By Trudy A. Martinez
“I am here,” a young woman announces as she taps lightly on the counter to gain my attention. Then she leans over the counter, smiles, and whispers, “You can tell everyone else to go home–the job is mine.”
“Do you have an appointment?” I ask abruptly, pretending not to have heard her remark.
“Most definitely,” she answers smiling in anticipation of the next question. She begins to introduce herself: “My name is Margo–.” Before she finishes speaking her finger is on my clipboard, pointing to her name. “There’s my name right at the top of your list–,” she hesitates and then adds, “–where it belongs.”
I thought to myself, “This young lady is certainly self-confident, a main requirement for the position of New Accounts clerk I am interviewing for. But, she appears almost too sure of herself.” I call her into the conference room, request she have a seat, and then ask point-blank, “Why do you think you are the best choice for the open position here at the bank?”
She smiles and quickly exclaims, “I guarantee my work!”
“I guarantee my work,” she repeats.
I can hardly believe my ears; she said, “I guarantee my work.” I sat in silence, not knowing what to say next. Never before have I been at a loss for words; that is usually a fault of the interviewees. I only asked her one question. From the very moment she makes her presence known to me, she begins to demonstrate all the qualities I am looking for. “Margo, you have my curiosity stirred. What do you mean by your statement: ‘ I guarantee my work?'”
“Curiosity killed the cat,” she replies. “But you need not be curious, my work is accurate; I don’t make errors. Nevertheless if you find one and prove me wrong, I guarantee I will fix it.”
I hire her. Because she is so confident her work is error free, I begin to scrutinize it, looking for that one fatal error. A year passes; no errors ever surface. I become lax and stop looking. “Perhaps it is possible for someone to do their work error free,” I thought. I felt confident I could trust and rely on Margo to follow procedures without me constantly looking over her shoulders.
I am called out of the bank for a few days on business. When I return, the vault teller requests I enter the vault with her to prepare and fill an order of cash for a merchant. I did. While I am in the vault, I notice there is a stack of $100 dollar bills segregated from the other bills. I ask, “Why are these bills segregated from the other bills?”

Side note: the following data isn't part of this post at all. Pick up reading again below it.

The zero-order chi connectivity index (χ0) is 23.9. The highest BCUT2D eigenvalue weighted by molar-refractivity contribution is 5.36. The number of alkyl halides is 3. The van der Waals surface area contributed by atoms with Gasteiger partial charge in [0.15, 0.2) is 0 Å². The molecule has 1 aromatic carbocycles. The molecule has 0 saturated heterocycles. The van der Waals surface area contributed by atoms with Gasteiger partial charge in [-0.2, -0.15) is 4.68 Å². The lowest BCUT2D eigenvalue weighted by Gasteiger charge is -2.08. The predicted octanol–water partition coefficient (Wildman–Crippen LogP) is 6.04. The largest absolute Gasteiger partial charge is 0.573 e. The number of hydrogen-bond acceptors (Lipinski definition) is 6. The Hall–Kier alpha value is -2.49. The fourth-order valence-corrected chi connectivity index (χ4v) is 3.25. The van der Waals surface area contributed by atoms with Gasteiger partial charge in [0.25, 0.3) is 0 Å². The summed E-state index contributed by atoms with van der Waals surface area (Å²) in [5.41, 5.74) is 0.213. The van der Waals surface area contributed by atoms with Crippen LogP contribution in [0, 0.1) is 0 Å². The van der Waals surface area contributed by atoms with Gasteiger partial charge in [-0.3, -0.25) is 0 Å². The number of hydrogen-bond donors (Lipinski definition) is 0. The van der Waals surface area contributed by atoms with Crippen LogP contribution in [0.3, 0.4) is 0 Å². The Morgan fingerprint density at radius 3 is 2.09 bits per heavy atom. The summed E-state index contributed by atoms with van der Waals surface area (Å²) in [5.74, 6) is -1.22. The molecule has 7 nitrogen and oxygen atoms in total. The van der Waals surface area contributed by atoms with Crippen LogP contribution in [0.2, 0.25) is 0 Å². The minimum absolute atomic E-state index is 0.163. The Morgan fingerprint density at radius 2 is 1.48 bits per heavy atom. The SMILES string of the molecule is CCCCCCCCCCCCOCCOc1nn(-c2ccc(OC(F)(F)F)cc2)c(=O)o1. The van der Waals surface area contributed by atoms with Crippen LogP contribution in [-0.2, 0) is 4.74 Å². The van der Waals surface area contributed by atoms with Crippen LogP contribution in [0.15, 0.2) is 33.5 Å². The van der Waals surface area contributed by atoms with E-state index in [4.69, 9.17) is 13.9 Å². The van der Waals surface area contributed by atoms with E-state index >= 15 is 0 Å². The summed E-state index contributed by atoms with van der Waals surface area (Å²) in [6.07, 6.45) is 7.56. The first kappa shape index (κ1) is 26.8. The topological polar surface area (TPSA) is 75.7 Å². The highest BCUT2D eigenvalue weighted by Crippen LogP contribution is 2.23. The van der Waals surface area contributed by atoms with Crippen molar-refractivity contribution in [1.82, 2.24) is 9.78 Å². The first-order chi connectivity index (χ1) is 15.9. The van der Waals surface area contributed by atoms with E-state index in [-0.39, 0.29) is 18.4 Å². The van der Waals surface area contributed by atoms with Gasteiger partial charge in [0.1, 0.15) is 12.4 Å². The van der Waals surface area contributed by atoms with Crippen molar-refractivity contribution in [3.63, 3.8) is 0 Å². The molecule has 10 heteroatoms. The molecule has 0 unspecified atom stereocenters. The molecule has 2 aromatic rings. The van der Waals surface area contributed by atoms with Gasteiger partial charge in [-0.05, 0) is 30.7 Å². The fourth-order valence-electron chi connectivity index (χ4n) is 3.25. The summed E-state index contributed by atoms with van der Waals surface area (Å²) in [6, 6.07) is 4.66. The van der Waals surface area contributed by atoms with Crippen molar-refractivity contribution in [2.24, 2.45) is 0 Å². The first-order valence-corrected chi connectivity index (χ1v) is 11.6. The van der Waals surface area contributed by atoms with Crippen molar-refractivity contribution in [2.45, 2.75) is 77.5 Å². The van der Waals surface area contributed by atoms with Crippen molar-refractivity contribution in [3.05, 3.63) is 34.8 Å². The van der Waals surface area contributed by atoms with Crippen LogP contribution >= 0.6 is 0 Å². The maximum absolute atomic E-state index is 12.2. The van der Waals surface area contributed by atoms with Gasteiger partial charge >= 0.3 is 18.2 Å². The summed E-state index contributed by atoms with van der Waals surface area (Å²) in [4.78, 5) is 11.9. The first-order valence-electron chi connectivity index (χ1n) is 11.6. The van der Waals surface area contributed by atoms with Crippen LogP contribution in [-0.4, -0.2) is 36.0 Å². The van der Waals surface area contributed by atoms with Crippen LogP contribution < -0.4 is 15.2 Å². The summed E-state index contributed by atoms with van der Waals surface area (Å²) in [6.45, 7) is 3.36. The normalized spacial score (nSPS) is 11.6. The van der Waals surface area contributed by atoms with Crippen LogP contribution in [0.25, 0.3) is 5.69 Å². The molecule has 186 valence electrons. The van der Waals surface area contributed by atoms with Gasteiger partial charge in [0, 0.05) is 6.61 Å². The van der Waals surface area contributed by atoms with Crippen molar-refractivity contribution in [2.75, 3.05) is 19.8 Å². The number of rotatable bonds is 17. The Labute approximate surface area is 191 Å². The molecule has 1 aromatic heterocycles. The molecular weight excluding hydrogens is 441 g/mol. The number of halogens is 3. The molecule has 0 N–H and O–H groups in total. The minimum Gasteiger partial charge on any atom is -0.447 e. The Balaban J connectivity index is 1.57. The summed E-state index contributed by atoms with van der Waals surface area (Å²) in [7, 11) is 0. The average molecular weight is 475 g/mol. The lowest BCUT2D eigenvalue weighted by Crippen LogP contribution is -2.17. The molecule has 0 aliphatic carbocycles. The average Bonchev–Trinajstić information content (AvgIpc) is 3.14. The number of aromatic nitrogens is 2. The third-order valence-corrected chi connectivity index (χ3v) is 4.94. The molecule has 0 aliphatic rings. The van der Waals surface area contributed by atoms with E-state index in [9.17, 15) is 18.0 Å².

The vault teller replies, “Margo asked that they be placed in the vault, separate from the other bills, until you return. She said, ‘ They are counterfeit.'”
I ask, “Does she know who passed them?”
“Oh yes, a new account customer opened a time certificate with them.”
I inspect the bills. They are definitely counterfeit. But since an employee of the bank accepted them as legal tender, I fear we are now going to be faced with an operating loss. Never had we taken an operating loss for accepting counterfeit bills. I thought to myself, “When Margo makes an error, she does it good. Why didn’t she notify the police or the F.B.I.?” Only Margo can answer my questions. She knew procedures. Ignorance is definitely not the reason. “Why didn’t she follow procedures?” This whole thing didn’t make sense. I approach Margo asking, “Why?” “Why?” “Why?”
“The manager told me to wait until you return.”
“How did the manager get involved with it to begin with?”
“He brought the customer to my desk. I thought he knew him.”
I excuse myself saying, “I have to make a few calls before 5:00 P.M., I’ll get back to you later concerning this matter.” Immediately, I call the “Feds,” explain what had happened, beg their forgiveness, and make plans to entrap this mystery man if by chance he attempts to do it again. Margo shared with me his statement that he would be back to open another account when his certificate at another bank matures. The F.B.I. gives me instructions. I need to fill Margo in. But because of the frantic hassle and the circumstances, precious time slips away and so does Margo–she left the bank for the day. “Oh well,” I tell myself, “Tomorrow is another day.”
The next morning disaster hit. A family emergency occurs delaying my arrival at the bank. When I do arrive, Margo meets me at the door. “It’s fixed,” she says.
“What’s fixed?” I inquire.
“My error,” she stammers with excitement, “I told you: ‘ I guarantee my work.'”
What had she done? My mind could not conceive how she could correct such an error. “Margo,” I say in a calm, reassuring voice, “Face it, your error is not fixable. It cannot erase as if it is chalk on a chalkboard.”
“But it has,” she replies, “In just that way too–like chalk on a chalkboard.” “You see,” she continues, “The man who gave me the counterfeit came back.”
He said, “I have an emergency. I need my money back.”
“So, I gave him–I give him his counterfeit bills.”
“Oh no,” I exclaim, “Now the error is mine!”